16. DSTG has established a sound strategic framework for collaborating with external organisations. This framework includes strategic alliances with industry organisations, and partnerships with universities and other research organisations.

17. DSTG is trialling a set of metrics to measure the performance of its collaborations and partnerships with external organisations.

18. DSTG is developing a culture of collaborating with external organisations by:

  • training an external engagement manager for each division to support staff in developing and managing relationships with external organisations;
  • seeking to simplify the process by which small-to-medium enterprises can use DSTG’s intellectual property; and
  • establishing an industry secondment program for DSTG staff.

19. DSTG has recently changed the way it manages risks associated with collaborating with external organisations. In 2013 DSTG disbanded its Probity Board, which was responsible for providing advice on the probity of collaborations and partnerships. At that time, some functions of the Probity Board were taken up by DSTG’s Advisory Board. In 2015, DSTG also abolished its Advisory Board. Following the abolition of these boards, DSTG has adopted Defence’s probity arrangements. There would be merit in DSTG updating its strategic plan, which contains references to the Probity Board, to reflect these new arrangements.

Demonstrating organisational performance

20. DSTG consults extensively within Defence to develop a prioritised list of Defence’s science and technology needs. However, DSTG has recognised that shortcomings with the data held in its Management Information System make it difficult for the Group to demonstrate quantitatively the extent to which its portfolio of science and technology work aligns with Defence’s strategic priorities.

21. In 2014 DSTG introduced a structured program of benchmarking its Major Science and Technology Capabilities (MSTCs). This program consists of annual internal reviews of all MSTCs, and a program of rolling external reviews for a quarter of the Group’s MSTCs each year.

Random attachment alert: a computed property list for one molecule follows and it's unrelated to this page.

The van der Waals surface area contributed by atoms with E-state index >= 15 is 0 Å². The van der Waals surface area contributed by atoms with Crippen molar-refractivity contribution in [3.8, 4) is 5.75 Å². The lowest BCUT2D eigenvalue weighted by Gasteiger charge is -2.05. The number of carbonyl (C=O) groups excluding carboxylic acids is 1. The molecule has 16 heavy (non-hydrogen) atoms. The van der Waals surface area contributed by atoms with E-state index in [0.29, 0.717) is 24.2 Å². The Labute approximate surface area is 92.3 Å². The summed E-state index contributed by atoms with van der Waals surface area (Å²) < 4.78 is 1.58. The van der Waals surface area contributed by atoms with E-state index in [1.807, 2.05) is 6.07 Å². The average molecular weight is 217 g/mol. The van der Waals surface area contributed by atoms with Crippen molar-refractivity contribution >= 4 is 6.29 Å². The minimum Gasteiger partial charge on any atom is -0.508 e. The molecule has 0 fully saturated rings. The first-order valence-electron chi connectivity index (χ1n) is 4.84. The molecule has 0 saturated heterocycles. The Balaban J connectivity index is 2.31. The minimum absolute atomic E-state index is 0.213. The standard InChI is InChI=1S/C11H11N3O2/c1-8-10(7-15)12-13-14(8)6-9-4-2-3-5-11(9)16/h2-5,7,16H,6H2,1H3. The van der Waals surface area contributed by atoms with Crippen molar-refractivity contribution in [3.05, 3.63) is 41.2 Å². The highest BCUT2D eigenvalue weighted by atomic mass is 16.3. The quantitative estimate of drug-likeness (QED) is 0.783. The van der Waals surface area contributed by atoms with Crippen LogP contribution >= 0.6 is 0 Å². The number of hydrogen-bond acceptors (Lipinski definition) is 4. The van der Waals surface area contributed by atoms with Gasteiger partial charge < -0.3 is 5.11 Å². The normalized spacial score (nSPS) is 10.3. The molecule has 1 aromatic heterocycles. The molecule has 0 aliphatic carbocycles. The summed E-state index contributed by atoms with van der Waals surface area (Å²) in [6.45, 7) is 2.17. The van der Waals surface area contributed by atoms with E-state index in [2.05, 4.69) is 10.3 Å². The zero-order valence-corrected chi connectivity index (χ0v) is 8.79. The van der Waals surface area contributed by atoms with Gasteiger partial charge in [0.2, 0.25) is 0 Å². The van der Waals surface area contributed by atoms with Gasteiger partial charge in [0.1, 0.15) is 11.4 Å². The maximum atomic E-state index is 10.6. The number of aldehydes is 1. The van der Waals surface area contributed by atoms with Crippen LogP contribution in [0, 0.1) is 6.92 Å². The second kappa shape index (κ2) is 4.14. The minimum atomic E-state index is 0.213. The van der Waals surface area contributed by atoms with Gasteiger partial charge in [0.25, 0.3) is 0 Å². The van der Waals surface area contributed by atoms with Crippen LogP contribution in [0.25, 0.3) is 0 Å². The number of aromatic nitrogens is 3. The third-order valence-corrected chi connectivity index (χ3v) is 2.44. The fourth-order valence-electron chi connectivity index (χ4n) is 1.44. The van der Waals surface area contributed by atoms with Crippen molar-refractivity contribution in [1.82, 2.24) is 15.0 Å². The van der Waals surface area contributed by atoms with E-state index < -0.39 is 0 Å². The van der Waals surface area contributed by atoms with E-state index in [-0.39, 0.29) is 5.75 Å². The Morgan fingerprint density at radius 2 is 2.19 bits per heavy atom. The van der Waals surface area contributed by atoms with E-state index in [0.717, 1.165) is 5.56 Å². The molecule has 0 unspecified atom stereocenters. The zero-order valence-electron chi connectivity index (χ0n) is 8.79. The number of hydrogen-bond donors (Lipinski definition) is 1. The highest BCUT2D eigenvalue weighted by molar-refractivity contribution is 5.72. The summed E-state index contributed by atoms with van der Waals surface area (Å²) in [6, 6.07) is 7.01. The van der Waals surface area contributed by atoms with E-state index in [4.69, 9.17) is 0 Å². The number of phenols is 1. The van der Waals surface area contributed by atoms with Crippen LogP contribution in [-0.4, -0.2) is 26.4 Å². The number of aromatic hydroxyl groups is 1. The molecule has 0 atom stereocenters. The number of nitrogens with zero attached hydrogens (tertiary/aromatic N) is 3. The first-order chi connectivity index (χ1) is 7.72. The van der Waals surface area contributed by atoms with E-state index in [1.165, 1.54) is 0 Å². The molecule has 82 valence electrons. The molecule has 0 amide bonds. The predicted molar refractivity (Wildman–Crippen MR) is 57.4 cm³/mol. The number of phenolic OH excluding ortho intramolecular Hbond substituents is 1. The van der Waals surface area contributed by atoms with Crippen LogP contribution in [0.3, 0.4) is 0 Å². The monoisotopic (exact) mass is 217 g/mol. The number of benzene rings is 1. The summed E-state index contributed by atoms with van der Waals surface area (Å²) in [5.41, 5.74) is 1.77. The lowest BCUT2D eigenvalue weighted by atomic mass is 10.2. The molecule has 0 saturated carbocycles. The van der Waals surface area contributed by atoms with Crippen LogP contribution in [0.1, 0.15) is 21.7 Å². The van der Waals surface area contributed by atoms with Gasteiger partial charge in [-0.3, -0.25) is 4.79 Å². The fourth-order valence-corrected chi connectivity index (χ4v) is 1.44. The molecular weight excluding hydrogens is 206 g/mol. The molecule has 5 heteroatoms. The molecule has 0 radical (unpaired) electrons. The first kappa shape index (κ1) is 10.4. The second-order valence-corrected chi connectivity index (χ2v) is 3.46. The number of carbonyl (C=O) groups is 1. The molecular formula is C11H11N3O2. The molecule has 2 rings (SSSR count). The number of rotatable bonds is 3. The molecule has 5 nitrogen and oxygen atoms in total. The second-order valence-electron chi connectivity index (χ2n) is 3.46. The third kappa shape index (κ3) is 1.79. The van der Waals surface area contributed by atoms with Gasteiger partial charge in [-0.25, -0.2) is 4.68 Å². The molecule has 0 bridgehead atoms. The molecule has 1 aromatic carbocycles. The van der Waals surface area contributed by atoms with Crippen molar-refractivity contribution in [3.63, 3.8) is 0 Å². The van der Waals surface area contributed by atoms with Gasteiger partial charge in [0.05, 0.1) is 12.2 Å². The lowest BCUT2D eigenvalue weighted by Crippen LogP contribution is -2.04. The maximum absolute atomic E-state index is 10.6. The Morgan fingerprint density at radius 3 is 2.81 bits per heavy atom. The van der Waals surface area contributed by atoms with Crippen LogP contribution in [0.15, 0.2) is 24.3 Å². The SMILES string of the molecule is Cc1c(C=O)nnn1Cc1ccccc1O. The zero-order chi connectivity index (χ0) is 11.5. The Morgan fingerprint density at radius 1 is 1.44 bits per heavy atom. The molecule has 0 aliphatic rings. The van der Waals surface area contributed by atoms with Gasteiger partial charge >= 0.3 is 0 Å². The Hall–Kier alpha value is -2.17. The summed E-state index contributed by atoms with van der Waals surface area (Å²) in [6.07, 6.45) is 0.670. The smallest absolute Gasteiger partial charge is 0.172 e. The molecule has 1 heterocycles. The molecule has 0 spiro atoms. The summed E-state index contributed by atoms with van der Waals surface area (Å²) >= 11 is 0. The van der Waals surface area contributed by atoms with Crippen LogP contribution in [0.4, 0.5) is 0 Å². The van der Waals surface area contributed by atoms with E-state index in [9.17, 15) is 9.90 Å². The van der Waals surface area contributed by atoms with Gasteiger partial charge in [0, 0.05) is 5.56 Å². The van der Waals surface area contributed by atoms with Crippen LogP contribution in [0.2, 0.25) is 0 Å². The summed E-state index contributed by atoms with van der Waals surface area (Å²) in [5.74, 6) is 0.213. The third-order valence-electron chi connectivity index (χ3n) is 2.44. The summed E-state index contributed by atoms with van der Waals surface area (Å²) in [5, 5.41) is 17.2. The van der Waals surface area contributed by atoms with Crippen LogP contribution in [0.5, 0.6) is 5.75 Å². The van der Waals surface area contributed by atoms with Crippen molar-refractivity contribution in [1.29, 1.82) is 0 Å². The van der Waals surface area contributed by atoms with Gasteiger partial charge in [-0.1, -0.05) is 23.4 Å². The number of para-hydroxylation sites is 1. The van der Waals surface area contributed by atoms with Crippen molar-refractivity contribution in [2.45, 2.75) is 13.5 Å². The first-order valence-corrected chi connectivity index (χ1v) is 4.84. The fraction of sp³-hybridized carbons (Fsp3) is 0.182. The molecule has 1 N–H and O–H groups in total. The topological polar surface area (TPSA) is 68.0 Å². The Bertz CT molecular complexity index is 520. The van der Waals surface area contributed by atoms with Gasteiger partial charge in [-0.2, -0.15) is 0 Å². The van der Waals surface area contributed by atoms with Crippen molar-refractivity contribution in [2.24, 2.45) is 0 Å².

22. The Group also conducted client satisfaction surveys in 2013 and 2014. The surveys indicated that DSTG’s clients were generally satisfied with DSTG but had specific concerns relating to: DSTG’s approach for reporting the progress of work; the length of time DSTG took to complete deliverables; and DSTG’s approach to project managing deliverables.

23. DSTG has traditionally described the value of its science and technology work in terms of high-level outcomes such as: lives saved, risks reduced, money saved and capability enhanced. In line with this approach, DSTG recently engaged ACIL Allen to undertake an economic assessment of 10 selected DSTG projects. This assessment calculated the economic benefit to Australia of these projects to be $5.1 billion.

24. DSTG could strengthen its performance management framework by also reporting internally on its efficiency and administrative effectiveness in managing science and technology work, having regard to time and cost expectations.

Recommendations

Recommendation No.1

Paragraph 3.23

To better support the management and oversight of DSTG’s science and technology work, the ANAO recommends that DSTG establishes minimum corporate requirements for the:

  1. consistent recording of key information in DSTG’s Management Information System;
  2. processes used by DSTG’s Major Science and Technology Capabilities to monitor and manage the progress of individual pieces of work; and